This is the sixth in a series of “Pattern of the Week” posts. I’m primarily sticking with the Gang of Four patterns, but I may branch off occasionally. Thanks for reading.

Type: Structural

This week’s pattern is called the Proxy pattern. This pattern is primarily used to add security or to implement caching for objects. For my example, I’ll be adding security to this class:

This is a pretty simple class, which implements the following interface:

Now, suppose I want to make sure that not everyone has access to the GetStrings method. Well, I could modify the GetStrings method itself, and add some complex code to check a user’s permissions, or I could implement a Proxy to do that for me. The main benefit to using this approach is that I don’t overly complicate GetStrings, and I can separate these two concerns (permissions and data access). Here’s my Proxy class:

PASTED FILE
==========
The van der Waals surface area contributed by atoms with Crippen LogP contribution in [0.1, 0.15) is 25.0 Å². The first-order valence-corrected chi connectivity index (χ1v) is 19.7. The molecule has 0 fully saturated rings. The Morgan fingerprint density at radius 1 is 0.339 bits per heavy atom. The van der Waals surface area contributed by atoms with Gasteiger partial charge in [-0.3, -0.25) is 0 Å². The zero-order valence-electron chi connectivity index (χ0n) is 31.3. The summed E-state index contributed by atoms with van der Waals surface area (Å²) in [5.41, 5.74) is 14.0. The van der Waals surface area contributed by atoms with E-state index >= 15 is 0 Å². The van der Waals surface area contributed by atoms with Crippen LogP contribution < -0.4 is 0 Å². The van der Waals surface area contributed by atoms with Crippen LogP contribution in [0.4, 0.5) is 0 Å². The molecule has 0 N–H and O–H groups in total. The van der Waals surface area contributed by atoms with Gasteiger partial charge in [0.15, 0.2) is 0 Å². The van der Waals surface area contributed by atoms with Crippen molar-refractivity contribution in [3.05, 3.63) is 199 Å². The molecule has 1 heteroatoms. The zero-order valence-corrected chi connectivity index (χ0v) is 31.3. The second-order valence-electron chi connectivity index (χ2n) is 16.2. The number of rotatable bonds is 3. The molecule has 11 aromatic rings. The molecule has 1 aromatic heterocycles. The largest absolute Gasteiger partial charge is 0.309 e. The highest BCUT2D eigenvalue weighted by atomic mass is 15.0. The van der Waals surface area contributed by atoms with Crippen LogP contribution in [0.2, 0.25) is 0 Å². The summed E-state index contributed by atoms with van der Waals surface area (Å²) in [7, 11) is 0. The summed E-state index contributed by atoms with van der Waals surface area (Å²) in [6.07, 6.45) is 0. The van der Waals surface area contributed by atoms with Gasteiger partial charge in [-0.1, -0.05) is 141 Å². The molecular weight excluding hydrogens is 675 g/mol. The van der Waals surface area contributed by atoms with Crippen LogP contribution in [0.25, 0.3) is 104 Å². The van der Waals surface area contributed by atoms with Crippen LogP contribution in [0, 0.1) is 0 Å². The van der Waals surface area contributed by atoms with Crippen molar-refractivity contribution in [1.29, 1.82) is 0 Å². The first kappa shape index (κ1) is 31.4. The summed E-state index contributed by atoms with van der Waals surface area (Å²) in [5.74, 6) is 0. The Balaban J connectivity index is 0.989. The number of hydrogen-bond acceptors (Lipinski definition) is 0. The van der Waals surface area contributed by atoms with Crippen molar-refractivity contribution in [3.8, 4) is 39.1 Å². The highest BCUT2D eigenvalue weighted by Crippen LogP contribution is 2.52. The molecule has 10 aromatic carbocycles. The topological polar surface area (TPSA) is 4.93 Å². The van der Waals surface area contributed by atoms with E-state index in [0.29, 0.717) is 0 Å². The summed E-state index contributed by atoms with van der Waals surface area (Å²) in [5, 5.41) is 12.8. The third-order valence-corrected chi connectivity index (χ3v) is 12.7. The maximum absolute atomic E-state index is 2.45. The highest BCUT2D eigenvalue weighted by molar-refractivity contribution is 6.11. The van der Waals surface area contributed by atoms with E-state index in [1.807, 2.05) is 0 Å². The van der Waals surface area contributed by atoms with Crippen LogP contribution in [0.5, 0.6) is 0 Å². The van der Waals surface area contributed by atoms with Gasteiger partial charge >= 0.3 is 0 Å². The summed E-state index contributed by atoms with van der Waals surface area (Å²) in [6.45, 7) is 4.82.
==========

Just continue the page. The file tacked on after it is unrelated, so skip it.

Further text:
The proxy implements the same interface as the original class. This means that you should be able to swap the proxy for the original object with minimal code changes. So how does this all work? Basically, we would use the Proxy to access the object, and if the user doesn’t have access (which we’re not checking here), a SecurityException will be thrown, preventing access to the underlying resource. Obviously, in a real-world use of this pattern, you would actually check the user’s permissions in the ValidateAccess method (and always remember to default to least privilege on errors).

You may notice that this pattern is fairly similar to the Decorator pattern. The difference between the two, as far as I can tell, is that the Proxy actually owns the object that it is adding functionality to (it creates it), while the Decorator has the object passed in as a parameter in the constructor.